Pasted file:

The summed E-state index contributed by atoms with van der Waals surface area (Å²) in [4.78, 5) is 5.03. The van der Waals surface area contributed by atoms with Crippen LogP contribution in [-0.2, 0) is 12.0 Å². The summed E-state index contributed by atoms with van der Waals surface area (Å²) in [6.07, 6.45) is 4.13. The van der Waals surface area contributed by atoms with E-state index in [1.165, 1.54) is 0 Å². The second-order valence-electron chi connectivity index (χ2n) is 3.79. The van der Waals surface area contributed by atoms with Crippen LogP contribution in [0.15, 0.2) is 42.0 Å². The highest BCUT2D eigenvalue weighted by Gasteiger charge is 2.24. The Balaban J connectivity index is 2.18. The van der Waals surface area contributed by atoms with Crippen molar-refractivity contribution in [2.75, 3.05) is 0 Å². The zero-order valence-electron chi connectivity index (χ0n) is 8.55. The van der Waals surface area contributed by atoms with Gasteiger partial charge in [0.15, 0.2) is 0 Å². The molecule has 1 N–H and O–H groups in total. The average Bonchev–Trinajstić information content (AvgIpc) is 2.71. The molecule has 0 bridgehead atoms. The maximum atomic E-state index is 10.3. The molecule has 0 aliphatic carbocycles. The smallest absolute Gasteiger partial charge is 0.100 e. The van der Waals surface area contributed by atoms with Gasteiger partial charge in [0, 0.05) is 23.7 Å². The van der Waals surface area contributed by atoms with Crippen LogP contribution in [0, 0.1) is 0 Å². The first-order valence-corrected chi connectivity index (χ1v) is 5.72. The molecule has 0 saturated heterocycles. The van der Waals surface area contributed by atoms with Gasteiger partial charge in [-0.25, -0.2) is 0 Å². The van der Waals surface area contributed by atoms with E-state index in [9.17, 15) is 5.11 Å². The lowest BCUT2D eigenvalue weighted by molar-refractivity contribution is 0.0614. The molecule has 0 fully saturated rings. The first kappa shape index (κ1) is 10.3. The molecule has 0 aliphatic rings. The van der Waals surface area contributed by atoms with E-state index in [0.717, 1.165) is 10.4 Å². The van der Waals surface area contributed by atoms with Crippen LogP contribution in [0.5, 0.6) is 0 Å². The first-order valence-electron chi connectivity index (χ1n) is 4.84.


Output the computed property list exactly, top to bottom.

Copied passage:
The summed E-state index contributed by atoms with van der Waals surface area (Å²) in [4.78, 5) is 5.03. The van der Waals surface area contributed by atoms with Crippen LogP contribution in [-0.2, 0) is 12.0 Å². The summed E-state index contributed by atoms with van der Waals surface area (Å²) in [6.07, 6.45) is 4.13. The van der Waals surface area contributed by atoms with E-state index in [1.165, 1.54) is 0 Å². The second-order valence-electron chi connectivity index (χ2n) is 3.79. The van der Waals surface area contributed by atoms with Crippen LogP contribution in [0.15, 0.2) is 42.0 Å². The highest BCUT2D eigenvalue weighted by Gasteiger charge is 2.24. The Balaban J connectivity index is 2.18. The van der Waals surface area contributed by atoms with Crippen molar-refractivity contribution in [2.75, 3.05) is 0 Å². The zero-order valence-electron chi connectivity index (χ0n) is 8.55. The van der Waals surface area contributed by atoms with Gasteiger partial charge in [0.15, 0.2) is 0 Å². The molecule has 1 N–H and O–H groups in total. The average Bonchev–Trinajstić information content (AvgIpc) is 2.71. The molecule has 0 bridgehead atoms. The maximum atomic E-state index is 10.3. The molecule has 0 aliphatic carbocycles. The smallest absolute Gasteiger partial charge is 0.100 e. The van der Waals surface area contributed by atoms with Gasteiger partial charge in [0, 0.05) is 23.7 Å². The van der Waals surface area contributed by atoms with Crippen LogP contribution in [0, 0.1) is 0 Å². The first-order valence-corrected chi connectivity index (χ1v) is 5.72. The molecule has 0 saturated heterocycles. The van der Waals surface area contributed by atoms with Gasteiger partial charge in [-0.25, -0.2) is 0 Å². The van der Waals surface area contributed by atoms with E-state index in [9.17, 15) is 5.11 Å². The lowest BCUT2D eigenvalue weighted by molar-refractivity contribution is 0.0614. The molecule has 0 fully saturated rings. The first kappa shape index (κ1) is 10.3. The molecule has 0 aliphatic rings. The van der Waals surface area contributed by atoms with E-state index in [0.717, 1.165) is 10.4 Å². The van der Waals surface area contributed by atoms with Crippen LogP contribution in [0.5, 0.6) is 0 Å². The first-order valence-electron chi connectivity index (χ1n) is 4.84.